- New call for projects for treatments that could be re-purposed to treat Epidermolysis Bullosa (EB), a life-changing and incurable rare skin disease
- Priority focus on treatments for chronic inflammation and non-healing wounds, and resulting fibrosis and skin cancer
- Joint initiative is part of LifeArc’s Rare Disease Translational Challenge – investing more than £100 million to help address some of the major obstacles facing rare disease translational science
LifeArc, the self-funded, non-profit, medical research organisation and charity, and DEBRA Austria, a patient organisation charity, are partnering to commit £2.5 million to fund projects to repurpose therapies that can be brought rapidly to patients suffering with Epidermolysis Bullosa (EB). Applications are invited from research groups at academic institutions or hospitals worldwide. There will be a priority focus on CIF (chronic inflammation, fibrosis and cancer initiation) and projects should involve therapies that can be repurposed or repositioned, and based on a strong non-clinical data package with a clear path to clinical development.
EB is a group of rare inherited disorders where the integrity of the skin and internal mucous membranes is severely disrupted, leading to chronic tissue damage, a persistent inflammatory response, and fibrosis. Progressive systemic disease can result in multi-organ complications with life-limiting consequences and reduced quality of life, and aggressive squamous cell carcinoma may initiate in chronically inflamed, non-healing wounds.
Catriona Crombie, Associate Director Technology Transfer at Life Arc, said: “This initiative is part of LifeArc’s Rare Disease Translational Challenge. Our translational challenges are long-term, collaborative research programmes shaped by what patients tell us they need and designed to tackle complex health issues by taking the best scientific ideas out of the lab and helping to turn them into medical breakthroughs that can be life-changing. While there has been encouraging progress in the development of gene and cell therapies targeting the underlying defects causing EB, there remain a number of serious consequences of the disease such as chronic inflammation and non-healing wounds that can lead to fibrosis and skin cancer. We hope this funding will help unlock the potential of existing therapies that can be repurposed or repositioned to accelerate the development of new treatments for young people living with EB.”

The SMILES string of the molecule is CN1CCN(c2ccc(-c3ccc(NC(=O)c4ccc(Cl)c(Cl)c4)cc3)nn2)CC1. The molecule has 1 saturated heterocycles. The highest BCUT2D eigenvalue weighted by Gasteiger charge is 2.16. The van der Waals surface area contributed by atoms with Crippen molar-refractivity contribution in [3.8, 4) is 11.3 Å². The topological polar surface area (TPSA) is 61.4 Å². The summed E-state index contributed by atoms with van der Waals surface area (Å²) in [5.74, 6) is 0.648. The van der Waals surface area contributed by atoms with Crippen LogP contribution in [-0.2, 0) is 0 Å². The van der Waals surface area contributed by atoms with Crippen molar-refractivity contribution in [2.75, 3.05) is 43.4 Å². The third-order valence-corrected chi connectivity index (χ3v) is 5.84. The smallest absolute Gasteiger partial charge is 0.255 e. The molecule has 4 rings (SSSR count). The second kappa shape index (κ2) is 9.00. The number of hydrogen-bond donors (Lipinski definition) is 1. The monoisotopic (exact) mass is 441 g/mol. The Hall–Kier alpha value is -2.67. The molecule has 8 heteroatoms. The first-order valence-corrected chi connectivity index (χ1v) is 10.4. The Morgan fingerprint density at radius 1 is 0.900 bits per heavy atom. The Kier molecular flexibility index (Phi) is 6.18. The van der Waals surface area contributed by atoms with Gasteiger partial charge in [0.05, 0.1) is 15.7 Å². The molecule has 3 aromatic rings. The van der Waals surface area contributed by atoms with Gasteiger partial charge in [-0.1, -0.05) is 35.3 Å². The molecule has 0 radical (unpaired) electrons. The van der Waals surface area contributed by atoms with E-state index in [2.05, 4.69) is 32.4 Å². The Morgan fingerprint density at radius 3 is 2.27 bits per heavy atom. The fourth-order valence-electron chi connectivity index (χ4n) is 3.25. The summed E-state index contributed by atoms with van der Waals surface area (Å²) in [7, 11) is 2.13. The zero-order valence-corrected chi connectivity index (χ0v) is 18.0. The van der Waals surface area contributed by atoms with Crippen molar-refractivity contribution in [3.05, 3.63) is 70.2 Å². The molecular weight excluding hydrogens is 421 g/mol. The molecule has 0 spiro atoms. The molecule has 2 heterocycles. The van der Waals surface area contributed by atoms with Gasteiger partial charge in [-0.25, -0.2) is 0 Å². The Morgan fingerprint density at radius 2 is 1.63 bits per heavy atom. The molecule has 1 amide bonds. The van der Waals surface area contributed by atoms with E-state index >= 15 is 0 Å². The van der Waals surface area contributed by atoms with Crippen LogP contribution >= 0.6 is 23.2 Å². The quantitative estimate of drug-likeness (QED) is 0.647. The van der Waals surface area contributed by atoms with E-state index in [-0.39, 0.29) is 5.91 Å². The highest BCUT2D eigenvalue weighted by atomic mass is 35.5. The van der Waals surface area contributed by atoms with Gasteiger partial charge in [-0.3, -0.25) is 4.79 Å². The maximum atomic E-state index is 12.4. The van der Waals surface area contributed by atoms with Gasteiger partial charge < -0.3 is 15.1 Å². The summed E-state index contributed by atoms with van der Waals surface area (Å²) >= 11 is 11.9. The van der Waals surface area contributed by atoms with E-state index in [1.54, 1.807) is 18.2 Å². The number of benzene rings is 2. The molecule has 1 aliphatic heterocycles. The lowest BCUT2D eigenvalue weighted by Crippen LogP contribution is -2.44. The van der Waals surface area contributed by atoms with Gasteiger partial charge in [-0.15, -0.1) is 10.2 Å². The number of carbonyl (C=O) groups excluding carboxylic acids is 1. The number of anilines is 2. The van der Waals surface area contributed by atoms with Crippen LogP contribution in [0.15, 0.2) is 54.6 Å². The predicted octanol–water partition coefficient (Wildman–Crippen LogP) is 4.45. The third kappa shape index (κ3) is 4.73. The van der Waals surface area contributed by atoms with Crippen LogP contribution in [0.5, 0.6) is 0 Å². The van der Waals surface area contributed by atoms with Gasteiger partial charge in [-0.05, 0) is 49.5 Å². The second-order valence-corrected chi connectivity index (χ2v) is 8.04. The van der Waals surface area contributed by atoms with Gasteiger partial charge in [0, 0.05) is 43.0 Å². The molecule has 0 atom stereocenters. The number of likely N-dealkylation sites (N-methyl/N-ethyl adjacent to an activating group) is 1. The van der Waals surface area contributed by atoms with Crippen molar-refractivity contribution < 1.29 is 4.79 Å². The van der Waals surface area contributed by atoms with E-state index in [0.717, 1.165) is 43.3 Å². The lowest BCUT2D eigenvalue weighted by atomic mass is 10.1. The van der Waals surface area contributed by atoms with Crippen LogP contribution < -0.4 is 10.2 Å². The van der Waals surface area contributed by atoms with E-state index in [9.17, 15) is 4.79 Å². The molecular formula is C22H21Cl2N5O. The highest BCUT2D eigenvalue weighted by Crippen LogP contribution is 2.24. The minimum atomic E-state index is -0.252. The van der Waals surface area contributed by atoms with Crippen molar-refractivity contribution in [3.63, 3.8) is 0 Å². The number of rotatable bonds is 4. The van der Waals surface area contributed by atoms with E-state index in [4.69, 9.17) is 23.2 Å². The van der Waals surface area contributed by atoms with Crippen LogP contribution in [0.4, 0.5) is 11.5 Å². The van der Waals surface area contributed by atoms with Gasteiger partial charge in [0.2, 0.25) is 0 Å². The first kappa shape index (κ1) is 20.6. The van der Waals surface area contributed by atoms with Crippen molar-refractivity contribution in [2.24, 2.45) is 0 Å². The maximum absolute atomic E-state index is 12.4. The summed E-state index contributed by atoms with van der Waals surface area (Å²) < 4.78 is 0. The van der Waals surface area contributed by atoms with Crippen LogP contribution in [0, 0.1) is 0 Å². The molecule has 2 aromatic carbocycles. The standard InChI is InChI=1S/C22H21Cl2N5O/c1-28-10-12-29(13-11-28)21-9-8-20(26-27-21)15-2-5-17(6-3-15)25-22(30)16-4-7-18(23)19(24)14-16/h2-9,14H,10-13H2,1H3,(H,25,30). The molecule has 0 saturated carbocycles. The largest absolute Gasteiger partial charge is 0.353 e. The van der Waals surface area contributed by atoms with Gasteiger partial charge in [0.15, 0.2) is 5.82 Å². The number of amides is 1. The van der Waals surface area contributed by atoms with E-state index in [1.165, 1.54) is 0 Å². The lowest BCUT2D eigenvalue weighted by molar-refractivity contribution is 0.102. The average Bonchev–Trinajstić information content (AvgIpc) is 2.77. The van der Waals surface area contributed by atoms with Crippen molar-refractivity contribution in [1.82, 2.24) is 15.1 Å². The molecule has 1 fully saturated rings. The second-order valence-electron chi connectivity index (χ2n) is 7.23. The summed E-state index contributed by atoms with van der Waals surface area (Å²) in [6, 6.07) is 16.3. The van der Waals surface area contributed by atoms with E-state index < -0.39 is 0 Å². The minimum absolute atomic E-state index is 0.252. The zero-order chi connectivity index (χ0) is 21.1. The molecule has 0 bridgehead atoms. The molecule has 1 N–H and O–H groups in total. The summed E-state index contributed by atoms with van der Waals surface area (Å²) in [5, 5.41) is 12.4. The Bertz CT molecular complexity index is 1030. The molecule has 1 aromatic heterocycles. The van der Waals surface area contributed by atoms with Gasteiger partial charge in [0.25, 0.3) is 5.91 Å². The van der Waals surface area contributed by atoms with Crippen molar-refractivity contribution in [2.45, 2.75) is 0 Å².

Rainer Riedl, Managing Director DEBRA Austria, commented: “Children born with EB are often called ‘butterfly children’ because their skin seems as fragile as a butterfly wing, leaving them susceptible to infection and disease that can severely reduce their quality of life. In all our research funding efforts, the patient has to be at the centre. We are excited to be working with LifeArc on this £2.5 million funding programme and look forward to supporting the development of new treatments for this serious disorder.”
Gaston Sendin, DEBRA Austria Research Manager, said: “Our primary goal in driving DEBRA Austria’s research agenda is to support new therapeutic approaches and push their clinical translation. We believe that repurposing may unlock new opportunities and help us bring new treatments to patients as quickly as possible.”
The call seeks innovative proposals to progress therapies where there is good evidence that they can be repurposed or repositioned to deliver increased resolution of non-healing wounds, prevention and/or reduction of chronic inflammation, inhibition and/or reduction of fibrosis, or decreased risk of squamous cell carcinoma initiation in patients with EB. Projects should seek to develop therapies that have been developed and tested for other diseases but have strong arguments for them having potential to deliver benefit in EB. The projects should take advantage of data that is already available on how the drug works, that shows how safe the drug is and at what dose it would need to be given. This should provide the basis for these drugs to progress rapidly to testing in people with EB.
The funding round will be organised in a two-stage application process. The expression of interest (EOI) stage opens on 10 July 2023 and closes on 10 September 2023. Shortlisted EOI applicants will be invited to submit full applications between 4 October and 4 December. Successful applicants will be notified in March 2024 with projects expected to begin in Q2 2024.
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Director of Communications at LifeArc